Every year, World Nomads, a travel insurance company, runs a travel writing contest. It’s fairly prestigious and competitive, and offers budding travel writers the opportunity to be mentored by professional writers and go somewhere fabulous on a writing assignment.
Yesterday was the final day for submissions. and on a whim I submitted a story. Winning would definitely be a long shot, but I’m happy I entered. It was a good opportunity for me to practice writing to a theme, as well as sticking to a deadline and word count.
My piece takes place in Belgrade a few years ago (those who have been reading this blog for that long may even remember it). Have a read and let me know what you think!
Austrians, Artists, and Circus Performers
Dazed, I looked around the warehouse room where a shirtless man was attempting to ride a unicycle and a tiny girl with multi-colored dreadlocks was practicing juggling. My travel companion, an overweight, socially-awkward Austrian man named Martin, looked as tipsy as I felt. It was 5 in the afternoon, and circus school at Inex Film in Belgrade.
I had met Martin the previous evening at the Green Studio Hostel. Martin had come to Belgrade 3 weeks ago with a friend, and liked Belgrade so much that he hadn’t left. At the hostel lounge, we’d been chatting with the Serbian hostel worker, an artist who went by the name of Re. Re invited us to come see his studio, and we made a plan to visit him there.
The next day, I met Martin at the hostel around 2. Although Belgrade is not a big city, the location of the studio looked a little far, and I didn’t know which bus we should take. This was not a problem, as Martin had a car.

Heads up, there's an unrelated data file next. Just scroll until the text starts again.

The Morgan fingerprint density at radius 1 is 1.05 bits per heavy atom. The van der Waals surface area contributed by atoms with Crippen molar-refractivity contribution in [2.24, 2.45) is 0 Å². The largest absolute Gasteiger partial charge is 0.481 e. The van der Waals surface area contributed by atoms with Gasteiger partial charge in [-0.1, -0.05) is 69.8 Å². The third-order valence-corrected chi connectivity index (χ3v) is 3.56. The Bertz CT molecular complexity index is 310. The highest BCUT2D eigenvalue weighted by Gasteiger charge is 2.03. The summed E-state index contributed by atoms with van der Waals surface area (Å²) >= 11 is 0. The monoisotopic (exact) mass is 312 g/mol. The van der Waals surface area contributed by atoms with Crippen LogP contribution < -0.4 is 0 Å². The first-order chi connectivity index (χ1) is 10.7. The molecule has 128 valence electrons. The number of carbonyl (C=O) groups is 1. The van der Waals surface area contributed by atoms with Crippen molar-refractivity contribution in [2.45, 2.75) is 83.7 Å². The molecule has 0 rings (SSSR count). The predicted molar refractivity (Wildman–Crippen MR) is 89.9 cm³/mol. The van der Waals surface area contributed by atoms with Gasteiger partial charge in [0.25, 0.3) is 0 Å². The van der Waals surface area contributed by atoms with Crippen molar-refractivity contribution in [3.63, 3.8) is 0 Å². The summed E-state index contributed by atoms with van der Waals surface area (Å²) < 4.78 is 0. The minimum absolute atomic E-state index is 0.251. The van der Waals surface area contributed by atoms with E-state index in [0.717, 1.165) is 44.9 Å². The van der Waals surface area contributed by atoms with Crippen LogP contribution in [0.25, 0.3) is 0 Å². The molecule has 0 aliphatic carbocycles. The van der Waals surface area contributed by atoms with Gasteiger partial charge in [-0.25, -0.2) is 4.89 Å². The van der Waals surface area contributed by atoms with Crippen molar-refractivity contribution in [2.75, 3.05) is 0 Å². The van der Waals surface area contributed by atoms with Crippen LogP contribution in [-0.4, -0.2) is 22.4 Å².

Martin’s car was small, blue and square. The outside was not much to look at, but the interior was something else entirely. The dashboard, steering wheel, and floors were covered in neon-blue, vinyl covers, and most of the backseat was occupied by a subwoofer for the stereo system. Martin plugged in the GPS, lit a cigarette, turned on some techno, and we were off to Inex Film.
Even with GPS, Inex Film was hard to find, but one look at the graffiti-covered building and we knew we were in the right place. We parked and entered. Inside was dark, dirty, and covered in more graffiti and murals.. We didn’t have to search too long before finding Re in his studio on the second floor. He invited us in, gave us a few beers, showed us his art, and gave us a tour of the place, a former cinematography studio that was enjoying new life as an artist squat and collective.
Another artist poked his head in the door and said he and some others had some rakija and invited us to join them. Soon after I found myself in a smoky room, surrounded by four sullen, Serbian artists swilling rakija and listening to the strange beats of some obscure electronic music. They weren’t much for conversation, and didn’t speak much English, so I sipped my rakija and enjoyed the scene.
By the time it was 5 and time for the circus class, my head was spinning, not only from the drink but also from the wonderful strangeness of the day. Visiting an artist squat and hanging out with artists and circus performers had not been my original plan, but was an unforgettable experience.